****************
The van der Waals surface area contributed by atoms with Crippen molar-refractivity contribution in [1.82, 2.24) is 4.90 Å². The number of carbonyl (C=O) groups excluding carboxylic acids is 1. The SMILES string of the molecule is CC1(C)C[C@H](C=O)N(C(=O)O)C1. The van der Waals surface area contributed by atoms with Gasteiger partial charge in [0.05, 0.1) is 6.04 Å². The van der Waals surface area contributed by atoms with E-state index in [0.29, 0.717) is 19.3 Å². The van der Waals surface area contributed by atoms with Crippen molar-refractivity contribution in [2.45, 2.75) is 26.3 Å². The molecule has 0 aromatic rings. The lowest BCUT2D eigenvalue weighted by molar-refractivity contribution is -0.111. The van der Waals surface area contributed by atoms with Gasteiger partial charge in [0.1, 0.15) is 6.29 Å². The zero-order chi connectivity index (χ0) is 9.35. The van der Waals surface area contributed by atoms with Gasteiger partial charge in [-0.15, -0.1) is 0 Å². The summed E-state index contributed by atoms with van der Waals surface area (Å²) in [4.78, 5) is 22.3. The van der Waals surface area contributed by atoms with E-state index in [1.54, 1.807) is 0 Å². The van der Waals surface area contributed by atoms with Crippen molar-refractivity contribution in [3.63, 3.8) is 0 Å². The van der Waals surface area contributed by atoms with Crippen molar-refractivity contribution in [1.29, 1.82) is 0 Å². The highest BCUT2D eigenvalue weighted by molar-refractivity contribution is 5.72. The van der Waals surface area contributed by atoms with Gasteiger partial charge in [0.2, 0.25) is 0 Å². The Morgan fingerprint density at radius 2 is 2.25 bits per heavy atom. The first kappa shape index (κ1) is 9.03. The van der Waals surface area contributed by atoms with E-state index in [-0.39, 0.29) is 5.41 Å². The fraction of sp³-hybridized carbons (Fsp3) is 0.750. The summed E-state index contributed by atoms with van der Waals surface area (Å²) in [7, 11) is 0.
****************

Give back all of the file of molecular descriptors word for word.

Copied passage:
The van der Waals surface area contributed by atoms with Crippen molar-refractivity contribution in [1.82, 2.24) is 4.90 Å². The number of carbonyl (C=O) groups excluding carboxylic acids is 1. The SMILES string of the molecule is CC1(C)C[C@H](C=O)N(C(=O)O)C1. The van der Waals surface area contributed by atoms with Gasteiger partial charge in [0.05, 0.1) is 6.04 Å². The van der Waals surface area contributed by atoms with E-state index in [0.29, 0.717) is 19.3 Å². The van der Waals surface area contributed by atoms with Crippen molar-refractivity contribution in [2.45, 2.75) is 26.3 Å². The molecule has 0 aromatic rings. The lowest BCUT2D eigenvalue weighted by molar-refractivity contribution is -0.111. The van der Waals surface area contributed by atoms with Gasteiger partial charge in [0.1, 0.15) is 6.29 Å². The zero-order chi connectivity index (χ0) is 9.35. The van der Waals surface area contributed by atoms with Gasteiger partial charge in [-0.15, -0.1) is 0 Å². The summed E-state index contributed by atoms with van der Waals surface area (Å²) in [4.78, 5) is 22.3. The van der Waals surface area contributed by atoms with E-state index in [1.54, 1.807) is 0 Å². The van der Waals surface area contributed by atoms with Crippen molar-refractivity contribution in [3.63, 3.8) is 0 Å². The van der Waals surface area contributed by atoms with Crippen molar-refractivity contribution in [1.29, 1.82) is 0 Å². The highest BCUT2D eigenvalue weighted by molar-refractivity contribution is 5.72. The van der Waals surface area contributed by atoms with Gasteiger partial charge in [0.2, 0.25) is 0 Å². The Morgan fingerprint density at radius 2 is 2.25 bits per heavy atom. The first kappa shape index (κ1) is 9.03. The van der Waals surface area contributed by atoms with E-state index in [-0.39, 0.29) is 5.41 Å². The fraction of sp³-hybridized carbons (Fsp3) is 0.750. The summed E-state index contributed by atoms with van der Waals surface area (Å²) in [7, 11) is 0.